About Us
Join a Study!
Consumer News
Education & Training
Information Resources

USDA/ARS Children's Nutrition Research Center at Baylor College of Medicine



Tips can prevent children from 'goblin' excess treats

trick or treat kids

HOUSTON--Monstrous amounts of trick-or-treat candy doesn't have to be a Halloween nightmare for parents. 

With a few tricks of their own, parents can provide a balance between sugary treats and fright-night festivities. "Children caught up in the thrills of other Halloween activities are less likely to be obsessed with bags of candy," says Dr. Debby Demory-Luce, a nutritionist with the USDA/ARS Children's Nutrition Research Center at Baylor College of Medicine in Houston.

She offers these suggestions:

  • Conjure up activities that focus on Halloween fun, not sweet treats. Carve Jack-O-Lanterns, create a creepy "grave yard" on the lawn, host a Monster make-up party, or organize a neighborhood scavenger hunt. "Few adults remember how much Halloween candy they received as a child, but almost everyone remembers whether they had fun," Demory-Luce says.
  • Scare up healthy treats for little goblins who knock at the door. "What you hand out sends a strong message to your children," Demory-Luce says. She recommends small bags of pretzels and mini-boxes of raisins, or non-food treats such as stickers, pencils, and coins.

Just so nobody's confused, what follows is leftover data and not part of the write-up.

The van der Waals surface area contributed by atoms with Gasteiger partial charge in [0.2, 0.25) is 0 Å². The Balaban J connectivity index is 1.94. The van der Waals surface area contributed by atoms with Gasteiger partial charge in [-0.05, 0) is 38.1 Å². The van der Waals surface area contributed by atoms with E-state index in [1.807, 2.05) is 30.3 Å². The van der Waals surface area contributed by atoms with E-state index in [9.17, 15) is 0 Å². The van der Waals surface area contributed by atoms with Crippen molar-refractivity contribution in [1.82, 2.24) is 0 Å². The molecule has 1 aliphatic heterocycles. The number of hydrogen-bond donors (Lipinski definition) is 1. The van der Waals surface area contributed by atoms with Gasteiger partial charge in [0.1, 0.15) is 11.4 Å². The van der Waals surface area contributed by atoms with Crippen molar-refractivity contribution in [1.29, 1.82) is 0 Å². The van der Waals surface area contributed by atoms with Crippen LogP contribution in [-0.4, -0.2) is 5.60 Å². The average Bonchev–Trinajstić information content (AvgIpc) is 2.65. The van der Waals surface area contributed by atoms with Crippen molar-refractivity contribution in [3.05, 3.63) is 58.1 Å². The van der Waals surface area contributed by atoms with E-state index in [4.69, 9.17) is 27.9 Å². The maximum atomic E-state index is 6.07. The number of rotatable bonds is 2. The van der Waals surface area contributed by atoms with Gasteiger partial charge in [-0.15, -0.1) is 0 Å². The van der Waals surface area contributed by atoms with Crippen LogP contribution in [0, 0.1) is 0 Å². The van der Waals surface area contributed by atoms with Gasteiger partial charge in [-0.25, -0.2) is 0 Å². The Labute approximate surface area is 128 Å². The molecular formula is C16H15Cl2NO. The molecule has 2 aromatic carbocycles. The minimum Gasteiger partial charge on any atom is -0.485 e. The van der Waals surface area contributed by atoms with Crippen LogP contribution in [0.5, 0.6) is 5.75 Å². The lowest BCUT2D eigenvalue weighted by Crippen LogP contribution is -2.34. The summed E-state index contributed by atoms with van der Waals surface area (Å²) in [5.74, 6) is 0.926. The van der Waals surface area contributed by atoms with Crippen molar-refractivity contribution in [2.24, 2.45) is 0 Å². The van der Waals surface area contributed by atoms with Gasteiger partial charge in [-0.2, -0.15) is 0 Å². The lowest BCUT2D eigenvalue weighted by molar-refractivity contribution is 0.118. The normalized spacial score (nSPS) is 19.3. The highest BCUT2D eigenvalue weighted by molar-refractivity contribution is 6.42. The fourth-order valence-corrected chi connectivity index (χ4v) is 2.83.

• Limit the length of trick-or-treat outings to decrease the amount of candy children bring home. This is a lot easier to do when children know that other activities are planned.
  • Encourage children to sort through their bags and decide how many and which pieces of Halloween candy to keep.  "Learning to make good food choices is instrumental for children to develop self-control and healthy eating habits," Demory-Luce says. This also gives parents the opportunity to screen treats and discard any with loose or suspicious wrappings.
  • Allow children one or two treats Halloween night, then store the remainder out of sight. "It's fine to give one or two treats a day in lunches or after school," says Demory-Luce. "But avoid using candy to reward good behavior because it can increase a child's preference for sweet foods."
  • Consider donating any excess treats to senior citizens' homes or organizations serving the needy.

"Good planning can help keep children from goblin' up too many Halloween treats while still letting the ghoul times roll," she says.


Consumer News-- Facts and Answers


CNRC Home | BCM Public Site | BCM Intranet | CNRC Intranet | Privacy Notices
© 2004 Baylor College of Medicine
USDA/ARS Children's Nutrition Research Center
1100 Bates Street, Houston, Texas 77030

Phone: (713) 798-7002 | Fax: (713) 798-7098
Houston, TX 77030

Contact Webmaster